Atlantia Expects Business to Expand in 2012 Amid Crisis, Castellucci Says
The company forecasts an increase in earnings before interest, taxes and one-time items of 4 percent above the rate of traffic growth per year “in the medium term” and will maintain its dividend policy, Castellucci said in a phone interview from Rome.
Atlantia, which is controlled by the Benetton family, has been expanding outside its home market and modernizing the Italian toll-road network to boost revenue and profit. The company manages the main highway linking Milan with Naples, as well as the Italian side of the Mont Blanc tunnel under the Alps.
Even with weak traffic figures for 2012, “earnings still will show sound growth,” Roberto Mascarello, an analyst at Kepler, wrote in a note to clients Dec. 1. “We reiterate our view that Atlantia’s financial position is credit-crunch proof.” He has a “buy’ rating on the stock.
The Italian company isn’t delaying a 20-billion euro ($27 billion) investment plan, mainly in Italy, because of the European debt crisis, the CEO said. A Singapore sovereign wealth fund invested about 250 million euros in the Italian company a few weeks ago, he said.
“This shows that the perception of a euro breakup risk is too exaggerated,” Castellucci said.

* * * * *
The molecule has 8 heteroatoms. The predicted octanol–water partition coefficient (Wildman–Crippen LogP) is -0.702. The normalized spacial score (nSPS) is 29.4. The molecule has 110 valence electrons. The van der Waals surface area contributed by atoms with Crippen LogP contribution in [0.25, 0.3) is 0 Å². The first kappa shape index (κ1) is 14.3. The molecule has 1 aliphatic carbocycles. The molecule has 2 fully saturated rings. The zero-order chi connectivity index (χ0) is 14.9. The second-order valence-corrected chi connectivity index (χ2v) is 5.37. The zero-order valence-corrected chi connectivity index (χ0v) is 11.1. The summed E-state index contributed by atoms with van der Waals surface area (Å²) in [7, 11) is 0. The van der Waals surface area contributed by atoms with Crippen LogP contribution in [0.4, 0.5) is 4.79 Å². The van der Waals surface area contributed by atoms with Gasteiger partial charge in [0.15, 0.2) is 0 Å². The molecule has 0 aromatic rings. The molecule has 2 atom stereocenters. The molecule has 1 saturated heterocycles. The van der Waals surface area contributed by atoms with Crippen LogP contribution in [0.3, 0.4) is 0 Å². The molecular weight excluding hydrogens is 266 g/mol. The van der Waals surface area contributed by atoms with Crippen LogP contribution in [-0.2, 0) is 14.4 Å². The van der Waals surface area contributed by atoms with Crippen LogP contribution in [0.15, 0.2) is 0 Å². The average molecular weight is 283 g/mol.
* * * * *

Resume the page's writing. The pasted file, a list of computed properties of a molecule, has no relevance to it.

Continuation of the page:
The company has no financing needs until 2014 because “we’re sitting on 1 billion euros of cash” and it has another 3 billion euros in committed credit lines, Castellucci said earlier today in an interview with Bloomberg Television. Atlantia has 2.75 billion euros of debt maturing in 2014, according to Bloomberg data.
Castelucci also confirmed a previous forecast that 2011 operating profit will be higher than 2010.
The Italian company will “very likely” bid in an auction for operating rights for roads and bridges in Turkey with Akfen Holding AS (AKFEN), Dogus Holding AS and Makyol Insaat Sanayi Turizm & Ticaret AS, Castellucci said.
Atlantia has shelved a planned initial public offer for its Chilean unit, Autopistas do Pacifico SA, and is evaluating a private sale to investors such as pension funds, Castellucci said without elaborating.
The shares were down 0.8 percent to 11.94 euros at 12:47 p.m. in Milan, giving the company a market value of 7.5 billion euros.
To contact the reporter on this story: Tommaso Ebhardt in Milan at email@example.com.